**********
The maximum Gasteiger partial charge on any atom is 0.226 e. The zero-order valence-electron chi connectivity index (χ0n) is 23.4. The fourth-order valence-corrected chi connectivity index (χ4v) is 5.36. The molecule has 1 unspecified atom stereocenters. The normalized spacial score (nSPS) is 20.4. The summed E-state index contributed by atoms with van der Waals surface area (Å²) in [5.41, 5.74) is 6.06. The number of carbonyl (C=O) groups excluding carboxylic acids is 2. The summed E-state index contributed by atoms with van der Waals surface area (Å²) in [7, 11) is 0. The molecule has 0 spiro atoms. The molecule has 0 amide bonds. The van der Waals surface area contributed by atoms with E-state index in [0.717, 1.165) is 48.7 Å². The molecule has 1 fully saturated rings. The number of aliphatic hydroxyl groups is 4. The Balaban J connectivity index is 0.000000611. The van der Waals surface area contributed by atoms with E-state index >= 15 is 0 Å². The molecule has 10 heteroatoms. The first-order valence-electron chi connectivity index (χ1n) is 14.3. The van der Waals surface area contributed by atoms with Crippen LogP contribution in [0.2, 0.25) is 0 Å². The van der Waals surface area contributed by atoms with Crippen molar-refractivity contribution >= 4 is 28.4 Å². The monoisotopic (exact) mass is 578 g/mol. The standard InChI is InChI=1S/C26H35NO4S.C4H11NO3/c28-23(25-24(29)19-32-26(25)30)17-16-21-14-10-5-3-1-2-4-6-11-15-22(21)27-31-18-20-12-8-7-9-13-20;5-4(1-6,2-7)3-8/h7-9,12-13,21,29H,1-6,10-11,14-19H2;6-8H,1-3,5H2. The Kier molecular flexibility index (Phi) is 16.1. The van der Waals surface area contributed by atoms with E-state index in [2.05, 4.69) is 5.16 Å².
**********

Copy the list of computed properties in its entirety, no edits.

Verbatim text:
The maximum Gasteiger partial charge on any atom is 0.226 e. The zero-order valence-electron chi connectivity index (χ0n) is 23.4. The fourth-order valence-corrected chi connectivity index (χ4v) is 5.36. The molecule has 1 unspecified atom stereocenters. The normalized spacial score (nSPS) is 20.4. The summed E-state index contributed by atoms with van der Waals surface area (Å²) in [5.41, 5.74) is 6.06. The number of carbonyl (C=O) groups excluding carboxylic acids is 2. The summed E-state index contributed by atoms with van der Waals surface area (Å²) in [7, 11) is 0. The molecule has 0 spiro atoms. The molecule has 0 amide bonds. The van der Waals surface area contributed by atoms with E-state index in [0.717, 1.165) is 48.7 Å². The molecule has 1 fully saturated rings. The number of aliphatic hydroxyl groups is 4. The Balaban J connectivity index is 0.000000611. The van der Waals surface area contributed by atoms with E-state index >= 15 is 0 Å². The molecule has 10 heteroatoms. The first-order valence-electron chi connectivity index (χ1n) is 14.3. The van der Waals surface area contributed by atoms with Crippen LogP contribution in [0.2, 0.25) is 0 Å². The van der Waals surface area contributed by atoms with Crippen molar-refractivity contribution >= 4 is 28.4 Å². The monoisotopic (exact) mass is 578 g/mol. The standard InChI is InChI=1S/C26H35NO4S.C4H11NO3/c28-23(25-24(29)19-32-26(25)30)17-16-21-14-10-5-3-1-2-4-6-11-15-22(21)27-31-18-20-12-8-7-9-13-20;5-4(1-6,2-7)3-8/h7-9,12-13,21,29H,1-6,10-11,14-19H2;6-8H,1-3,5H2. The Kier molecular flexibility index (Phi) is 16.1. The van der Waals surface area contributed by atoms with E-state index in [2.05, 4.69) is 5.16 Å².